Guide to DNS Cluster Configurations
Last modified: February 6, 2020
A DNS cluster is a group of nameservers that share records with each other. This allows you to physically separate nameservers that handle the DNS requests from your web servers.
You can configure DNS clusters in WHM’s DNS Cluster interface (WHM >> Home >> Clusters >> DNS Cluster).
Why should I implement a DNS cluster?
If your nameservers exist in different geographical locations and one fails, DNS clusters allow you to maintain DNS functionality. Visitors can still reach the websites that your server hosts. DNS clusters also allow visitors to reach websites more quickly than they could if only one nameserver processes all of the DNS requests.
All servers in the DNS cluster must run PowerDNS if domains that use DNSSEC exist in that cluster.
cPanel & WHM supports DNS Security Extensions (DNSSEC) in DNS clusters. A DNS resolver will compare the DNS server’s DNSSEC record to the DS record at the registrar. If they match, then the DNS resolver knows that the record is valid.
You can create, manage, or delete a domain’s DNSSEC keys in cPanel’s Zone Editor interface (cPanel >> Home >> Domains >> Zone Editor).
The system uses the
/usr/local/cpanel/scripts/dnssec-cluster-keys script to synchronize and revoke currently-active DNSSEC keys in a DNS Cluster. If you wish to perform this step manually, run that script as the
For more information about DNSSEC in cPanel & WHM, read our DNSSEC documentation.
cPanel DNSOnly servers
You can use cPanel DNSOnly™ servers as nameservers in a DNS cluster to maintain DNS functionality. After you create a cPanel DNSOnly server, add it to a DNS cluster in WHM’s DNS Cluster interface (WHM >> Home >> Clusters >> DNS Cluster).
Before you set up your DNS cluster, consider which structure will be the most efficient. The way in which you link each server determines the speed at which your DNS requests resolve.
Use direct links
Your servers function more slowly if multiple steps exist between a web server and a nameserver. To improve the performance of your servers, link your web server directly to the DNS servers, as shown below. This eliminates the steps that each request must perform, and your DNS requests will resolve more quickly.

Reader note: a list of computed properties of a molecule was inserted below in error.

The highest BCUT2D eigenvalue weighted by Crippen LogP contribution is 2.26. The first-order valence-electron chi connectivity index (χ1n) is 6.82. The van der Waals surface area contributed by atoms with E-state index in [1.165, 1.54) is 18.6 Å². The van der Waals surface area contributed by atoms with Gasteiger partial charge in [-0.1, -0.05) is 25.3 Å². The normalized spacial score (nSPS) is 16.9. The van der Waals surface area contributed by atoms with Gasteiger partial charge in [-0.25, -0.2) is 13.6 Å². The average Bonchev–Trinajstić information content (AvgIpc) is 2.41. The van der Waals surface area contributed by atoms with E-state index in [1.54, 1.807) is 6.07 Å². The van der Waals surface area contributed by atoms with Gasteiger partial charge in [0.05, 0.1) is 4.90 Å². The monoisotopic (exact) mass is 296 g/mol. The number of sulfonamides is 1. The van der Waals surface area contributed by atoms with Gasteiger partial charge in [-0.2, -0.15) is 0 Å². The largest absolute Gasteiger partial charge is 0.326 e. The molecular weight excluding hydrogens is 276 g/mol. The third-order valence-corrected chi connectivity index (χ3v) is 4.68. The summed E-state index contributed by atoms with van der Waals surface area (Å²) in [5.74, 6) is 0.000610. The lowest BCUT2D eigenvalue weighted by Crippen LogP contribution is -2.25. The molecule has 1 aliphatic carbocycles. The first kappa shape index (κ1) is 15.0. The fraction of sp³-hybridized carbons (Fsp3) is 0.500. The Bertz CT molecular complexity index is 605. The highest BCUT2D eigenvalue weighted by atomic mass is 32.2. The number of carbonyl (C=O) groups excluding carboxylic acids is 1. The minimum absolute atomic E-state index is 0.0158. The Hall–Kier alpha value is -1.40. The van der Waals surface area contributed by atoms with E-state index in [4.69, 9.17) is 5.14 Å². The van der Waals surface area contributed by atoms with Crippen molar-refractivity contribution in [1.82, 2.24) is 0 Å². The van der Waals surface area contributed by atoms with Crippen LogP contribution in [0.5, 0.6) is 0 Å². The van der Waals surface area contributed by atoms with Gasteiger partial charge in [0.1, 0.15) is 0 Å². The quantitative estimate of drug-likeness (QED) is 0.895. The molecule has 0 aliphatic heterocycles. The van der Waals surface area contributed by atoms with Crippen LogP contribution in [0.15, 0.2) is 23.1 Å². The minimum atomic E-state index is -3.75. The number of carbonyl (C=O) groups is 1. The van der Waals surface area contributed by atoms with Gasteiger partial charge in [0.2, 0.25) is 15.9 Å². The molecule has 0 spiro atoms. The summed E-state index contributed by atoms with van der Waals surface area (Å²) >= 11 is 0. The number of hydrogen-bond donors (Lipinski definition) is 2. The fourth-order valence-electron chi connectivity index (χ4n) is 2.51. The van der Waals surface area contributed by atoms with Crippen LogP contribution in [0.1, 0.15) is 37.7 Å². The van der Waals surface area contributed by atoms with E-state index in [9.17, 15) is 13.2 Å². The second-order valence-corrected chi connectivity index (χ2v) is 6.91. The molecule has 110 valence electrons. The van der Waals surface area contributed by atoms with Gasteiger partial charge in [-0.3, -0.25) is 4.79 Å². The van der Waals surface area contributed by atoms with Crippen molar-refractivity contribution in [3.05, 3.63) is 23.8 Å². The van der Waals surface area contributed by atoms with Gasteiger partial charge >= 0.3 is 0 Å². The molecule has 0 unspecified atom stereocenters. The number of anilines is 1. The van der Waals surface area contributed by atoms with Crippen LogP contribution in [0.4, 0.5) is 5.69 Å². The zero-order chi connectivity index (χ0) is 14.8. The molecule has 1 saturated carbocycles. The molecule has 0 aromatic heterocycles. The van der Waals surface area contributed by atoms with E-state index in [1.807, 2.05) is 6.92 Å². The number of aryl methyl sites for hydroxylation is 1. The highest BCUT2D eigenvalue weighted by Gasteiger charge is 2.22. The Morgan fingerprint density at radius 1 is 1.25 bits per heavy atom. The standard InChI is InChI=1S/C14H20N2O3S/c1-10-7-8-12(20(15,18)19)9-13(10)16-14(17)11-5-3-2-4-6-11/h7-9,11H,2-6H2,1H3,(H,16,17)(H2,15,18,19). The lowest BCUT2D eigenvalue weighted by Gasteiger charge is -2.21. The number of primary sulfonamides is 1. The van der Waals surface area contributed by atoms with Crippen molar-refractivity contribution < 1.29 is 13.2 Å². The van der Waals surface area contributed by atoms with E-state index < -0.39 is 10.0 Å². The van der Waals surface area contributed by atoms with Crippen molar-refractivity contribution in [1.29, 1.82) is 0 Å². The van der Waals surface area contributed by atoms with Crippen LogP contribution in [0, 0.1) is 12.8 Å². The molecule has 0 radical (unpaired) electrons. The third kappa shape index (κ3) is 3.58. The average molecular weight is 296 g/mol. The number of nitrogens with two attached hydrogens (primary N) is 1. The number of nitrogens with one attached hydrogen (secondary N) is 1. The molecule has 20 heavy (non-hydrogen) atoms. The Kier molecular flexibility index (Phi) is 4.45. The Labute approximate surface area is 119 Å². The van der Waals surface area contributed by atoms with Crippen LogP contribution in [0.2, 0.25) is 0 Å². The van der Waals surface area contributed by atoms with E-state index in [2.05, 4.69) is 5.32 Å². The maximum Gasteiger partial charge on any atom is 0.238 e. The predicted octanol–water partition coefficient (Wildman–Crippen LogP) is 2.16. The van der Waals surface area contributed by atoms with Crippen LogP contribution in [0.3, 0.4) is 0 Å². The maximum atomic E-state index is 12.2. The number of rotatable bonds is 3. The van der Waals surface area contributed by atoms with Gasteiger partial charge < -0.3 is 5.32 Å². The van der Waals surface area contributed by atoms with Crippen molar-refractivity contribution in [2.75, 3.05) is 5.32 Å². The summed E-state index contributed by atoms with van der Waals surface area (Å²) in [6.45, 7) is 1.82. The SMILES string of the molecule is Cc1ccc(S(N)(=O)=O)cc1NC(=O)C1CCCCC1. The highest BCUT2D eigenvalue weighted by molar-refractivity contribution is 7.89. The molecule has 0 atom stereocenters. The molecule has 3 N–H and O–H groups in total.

A direct link between the web server and each of two nameservers is optimal.
In this example,
webserver.example.com sends DNS information directly to
Use the primary nameserver as an intermediary
If necessary, place the primary nameserver between the web server and the secondary nameserver. For each intermediate server that you add, data will transfer three times slower than for a direct link.
An intermediate nameserver between the web server and secondary nameserver is acceptable.
To create this configuration, set the web server to sync the primary nameserver. Then, set the primary nameserver to synchronize data to the secondary nameserver.
Use multiple intermediary nameservers
The least optimal configuration uses multiple steps between the web server and nameservers.
If you configure multiple steps between a web server and nameserver, the servers’ performance slows.
In this example, for
web1.example.com to communicate with
ns2.example.com, the information must pass through two intermediary servers. This increases the processor load on the servers because the nameserver software updates the DNS information on each step. This configuration slows the servers’ response time considerably.
Reverse Trust relationship
You must set up a Reverse Trust relationship between each server in a DNS cluster. This relationship allows servers in a DNS cluster to share records with one another. This relationship also requires each server to have an API token.
You can configure a Reverse Trust relationship for each server in WHM’s DNS Cluster interface (WHM >> Home >> Clusters >> DNS Cluster). You can create an API token in WHM’s Manage API Tokens interface (WHM >> Home >> Development >> Manage API Tokens).
To check whether the servers in a DNS cluster can share records with one another, call the WHM API 1
You do not need to set up a Reverse Trust relationship for cPanel DNSOnly servers or servers that use the Write-only DNS role.
Troubleshoot DNS zones
dnsadmin process runs, it checks all of the files in the
/var/cpanel/dnsrequests_db directory. If the
dnsadmin request has a large number of files to check, the request may time out before the system loads your DNS zones.
If your server belongs to a DNS cluster, and your DNS zones will not load, you can use the following methods to troubleshoot the problem:
Delete the temporary files in the
/var/cpanel/dnsrequests_db.last_clean_timefile and check the most recent date on which the system cleared the
We recommend that you set up a cron job to clear the directory on a regular basis.
If your DNS zones still do not load, open a support ticket.